• Michael: Apparently the “tweaking” of Une Fleur de Cassie has something to do with the mimosa absolute. Unfortunately I can’t remember the exact explanation. I only found out about it as I noticed Les Senteurs didn’t have any stock of it in their fridge and the sales assistant said it was because they were waiting for the new bottles to be delivered – this was a few weeks ago. April 3, 2014 at 10:45pm Reply

    • Gentiana: Well, I smelled Une Fleur de Cassie for the first time in 2013 and that wet cardboard note puts me real off.
      Ithought it is only my nose and/or my chemistry… April 8, 2014 at 7:24am Reply

  • noseknows: Recently, I’ve been wearing L’AP Seville a l’Aube, Jean Patou Chaldee, Calandre, Jacomo Silences, and SNM Melograno. I’m glad this discussion has reminded me that it’s time for FM Une Fleur de Cassie. April 2, 2014 at 10:37pm Reply

    • Victoria: A fun, diverse rotation! Is your Chaldee a new version or vintage? April 3, 2014 at 10:47am Reply

  • Jillie: Sadly I discovered AG’s Eau de Camille too late – it had already been discontinued. It’s a vivid, lush, emerald scent smelling of ivy and privett but softened with rose and honeysuckle. Although it’s not at all like Diorissimo it reminds me of that lady’s green vibe, but has a more innocent soapiness, and is perfect for spring. April 3, 2014 at 2:31am Reply

    • Victoria: Same here! I really fell in love with Eau de Camille a couple of months before I read that it was to be discontinued. I don’t stock up on any perfumes, and Annick Goutal’s are known to be delicate and not hold up to storage too well, so I just to let it go. April 3, 2014 at 10:45am Reply

  • solanace: We had an unusually hot and dry summer this year, so I tried so many great colognes, because there was nothing else to wear under a blazing sun and 39 degrees. Now that temps are starting to drop a little, I can start wearing the fragrances I really enjoy, like Shalimar, l’Heure Bleue, Chergui or the black Armani. Yay! April 3, 2014 at 5:20am Reply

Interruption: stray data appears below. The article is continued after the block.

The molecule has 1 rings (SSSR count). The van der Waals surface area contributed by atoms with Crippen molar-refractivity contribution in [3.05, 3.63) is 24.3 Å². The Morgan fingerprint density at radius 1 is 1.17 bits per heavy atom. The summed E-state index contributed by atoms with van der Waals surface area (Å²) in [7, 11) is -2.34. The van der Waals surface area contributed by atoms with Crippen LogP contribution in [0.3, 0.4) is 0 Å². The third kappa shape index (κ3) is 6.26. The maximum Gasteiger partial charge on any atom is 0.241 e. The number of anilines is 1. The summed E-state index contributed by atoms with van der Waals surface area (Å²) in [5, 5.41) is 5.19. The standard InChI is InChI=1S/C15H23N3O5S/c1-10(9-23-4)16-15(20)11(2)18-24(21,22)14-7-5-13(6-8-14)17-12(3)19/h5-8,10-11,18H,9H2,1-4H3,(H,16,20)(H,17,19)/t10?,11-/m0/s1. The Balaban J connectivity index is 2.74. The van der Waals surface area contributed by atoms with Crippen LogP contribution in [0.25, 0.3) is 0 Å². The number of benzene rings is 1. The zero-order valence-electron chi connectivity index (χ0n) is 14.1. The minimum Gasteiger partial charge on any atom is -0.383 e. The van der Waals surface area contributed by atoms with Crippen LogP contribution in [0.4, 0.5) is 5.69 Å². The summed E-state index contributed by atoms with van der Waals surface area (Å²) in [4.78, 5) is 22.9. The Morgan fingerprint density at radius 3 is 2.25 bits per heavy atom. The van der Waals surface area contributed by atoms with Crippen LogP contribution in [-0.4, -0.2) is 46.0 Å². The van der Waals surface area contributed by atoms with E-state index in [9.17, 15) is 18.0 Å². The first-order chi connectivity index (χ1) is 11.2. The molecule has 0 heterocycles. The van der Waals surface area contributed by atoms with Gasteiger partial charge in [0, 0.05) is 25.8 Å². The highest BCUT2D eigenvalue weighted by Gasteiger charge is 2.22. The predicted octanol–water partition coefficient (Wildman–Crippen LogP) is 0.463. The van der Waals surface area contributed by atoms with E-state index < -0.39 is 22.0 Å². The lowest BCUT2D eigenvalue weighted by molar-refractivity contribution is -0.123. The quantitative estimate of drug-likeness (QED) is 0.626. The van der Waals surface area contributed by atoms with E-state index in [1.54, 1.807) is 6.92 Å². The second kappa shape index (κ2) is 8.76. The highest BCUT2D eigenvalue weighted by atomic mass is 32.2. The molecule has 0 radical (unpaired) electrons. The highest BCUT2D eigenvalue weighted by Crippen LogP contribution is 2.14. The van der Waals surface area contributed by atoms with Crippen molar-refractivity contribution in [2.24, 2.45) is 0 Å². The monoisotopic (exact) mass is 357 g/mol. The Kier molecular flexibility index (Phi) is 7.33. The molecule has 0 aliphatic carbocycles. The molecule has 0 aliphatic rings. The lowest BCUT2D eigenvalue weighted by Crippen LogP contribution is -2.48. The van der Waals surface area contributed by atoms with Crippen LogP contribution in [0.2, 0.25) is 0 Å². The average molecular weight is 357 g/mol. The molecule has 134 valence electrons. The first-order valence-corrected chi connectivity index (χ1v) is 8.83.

• Nikki: Sounds like the desert here….there is nothing but 4711 directly from the fridge sprayed all over or eau du the vert extreme by Bulgari and lots of evian brumisateur to survive that heat… April 3, 2014 at 6:27am Reply

    • Victoria: All of the big and dramatic perfumes are coming out of hiding! I’m with you, I can’t wear anything overly strong when it’s hot, and 39C is unbearable. April 3, 2014 at 10:43am Reply

  • Patricia: After reading this article, I pulled out all of my Malle fragrances to enjoy this spring. I own travel sizes of Lipstick Rose and L’Eau d’Hiver, and smaller decants and samples of most of the rest of the line.

    I’m wearing L’Eau d’Hiver today, and it’s an absolutely perfect winter/spring transition scent. It reminds me of melting snow, bubbling streams, and birdsong. April 3, 2014 at 8:41am Reply

    • Victoria: I decided to wear En Passant, since we talked about it so much. It seems like a perfect fit today. April 3, 2014 at 10:39am Reply

  • Villette: For those who want to read the beautiful Turkish blog, it is possible to copy and paste Monseiur’s comments in The translation will be rough, but good enough to understand what Monsieur is saying. April 3, 2014 at 8:58am Reply

    • Victoria: A good reminder, Villette. Thank you. April 3, 2014 at 10:38am Reply

  • Bastet: I have yet to try any of the Malle line, but they sound so interesting. I am considering the coffret, because it is so hard to decide which fragrances to test and this way I would have a small amount of each (5 ml I believe). Has anyone tried the coffret, and was it worth the cost? April 3, 2014 at 9:14am Reply

    • Victoria: I had one of the first coffrets they made, and I loved it. It was definitely worth the cost, especially if you already like several fragrances from the collection. The samples are generous enough to last for a while, except for Cologne Bigarade and L’Eau d’Hiver. Those disappeared in no time. April 3, 2014 at 10:35am Reply

      • Bastet: Thanks, Victoria. And I do have a birthday coming up in a few weeks! April 3, 2014 at 1:27pm Reply

        • Victoria: Perfect timing, then! 🙂 The new coffrets that include more perfumes are great. April 3, 2014 at 5:02pm Reply

    • Gentiana: I took the year before the coffret with 18 perfumes.
      This means 18×5=90 ml of perfume for the price of 225 Euro. Not cheap at all.
      But, from my point of view, it is worth the money, because the 5 ml are enough to try each fragrance several times. And I like quite all of them (my tastes in perfumes are very wide)

      Maybe Une Fleur de Cassie, Dans Tes Bras and Geranium Pour monsieur I don’t like, well… this means 75 ml of very good perfume for 225 Euro. Expensive, but you have a big fun for it. April 7, 2014 at 8:55am Reply